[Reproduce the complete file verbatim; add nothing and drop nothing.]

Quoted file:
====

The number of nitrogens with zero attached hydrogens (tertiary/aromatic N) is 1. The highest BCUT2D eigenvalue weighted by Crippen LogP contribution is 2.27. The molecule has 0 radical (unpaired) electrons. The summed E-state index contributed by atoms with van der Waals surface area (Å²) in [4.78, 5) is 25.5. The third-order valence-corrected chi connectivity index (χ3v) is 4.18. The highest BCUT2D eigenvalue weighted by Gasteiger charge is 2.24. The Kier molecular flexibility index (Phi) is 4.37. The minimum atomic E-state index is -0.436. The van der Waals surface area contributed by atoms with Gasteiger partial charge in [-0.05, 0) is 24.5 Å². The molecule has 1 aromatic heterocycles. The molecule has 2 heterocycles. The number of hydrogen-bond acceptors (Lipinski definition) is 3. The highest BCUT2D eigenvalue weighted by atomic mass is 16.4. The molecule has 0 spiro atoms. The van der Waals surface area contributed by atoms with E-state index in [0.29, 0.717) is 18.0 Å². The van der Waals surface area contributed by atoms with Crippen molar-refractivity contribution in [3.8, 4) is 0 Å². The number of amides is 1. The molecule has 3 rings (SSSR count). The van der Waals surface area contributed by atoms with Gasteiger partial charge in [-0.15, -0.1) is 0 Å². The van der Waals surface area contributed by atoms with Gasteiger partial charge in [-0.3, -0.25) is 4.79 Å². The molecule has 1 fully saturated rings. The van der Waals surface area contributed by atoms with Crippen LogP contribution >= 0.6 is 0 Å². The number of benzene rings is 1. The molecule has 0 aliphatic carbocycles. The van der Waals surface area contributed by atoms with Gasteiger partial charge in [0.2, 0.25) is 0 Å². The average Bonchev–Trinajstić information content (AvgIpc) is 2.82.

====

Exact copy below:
The number of nitrogens with zero attached hydrogens (tertiary/aromatic N) is 1. The highest BCUT2D eigenvalue weighted by Crippen LogP contribution is 2.27. The molecule has 0 radical (unpaired) electrons. The summed E-state index contributed by atoms with van der Waals surface area (Å²) in [4.78, 5) is 25.5. The third-order valence-corrected chi connectivity index (χ3v) is 4.18. The highest BCUT2D eigenvalue weighted by Gasteiger charge is 2.24. The Kier molecular flexibility index (Phi) is 4.37. The minimum atomic E-state index is -0.436. The van der Waals surface area contributed by atoms with Gasteiger partial charge in [-0.05, 0) is 24.5 Å². The molecule has 1 aromatic heterocycles. The molecule has 2 heterocycles. The number of hydrogen-bond acceptors (Lipinski definition) is 3. The highest BCUT2D eigenvalue weighted by atomic mass is 16.4. The molecule has 0 spiro atoms. The van der Waals surface area contributed by atoms with E-state index in [0.29, 0.717) is 18.0 Å². The van der Waals surface area contributed by atoms with Crippen molar-refractivity contribution in [3.8, 4) is 0 Å². The number of amides is 1. The molecule has 3 rings (SSSR count). The van der Waals surface area contributed by atoms with Gasteiger partial charge in [-0.15, -0.1) is 0 Å². The van der Waals surface area contributed by atoms with Gasteiger partial charge in [-0.3, -0.25) is 4.79 Å². The molecule has 1 fully saturated rings. The van der Waals surface area contributed by atoms with Crippen LogP contribution >= 0.6 is 0 Å². The number of benzene rings is 1. The molecule has 0 aliphatic carbocycles. The van der Waals surface area contributed by atoms with Gasteiger partial charge in [0.2, 0.25) is 0 Å². The average Bonchev–Trinajstić information content (AvgIpc) is 2.82.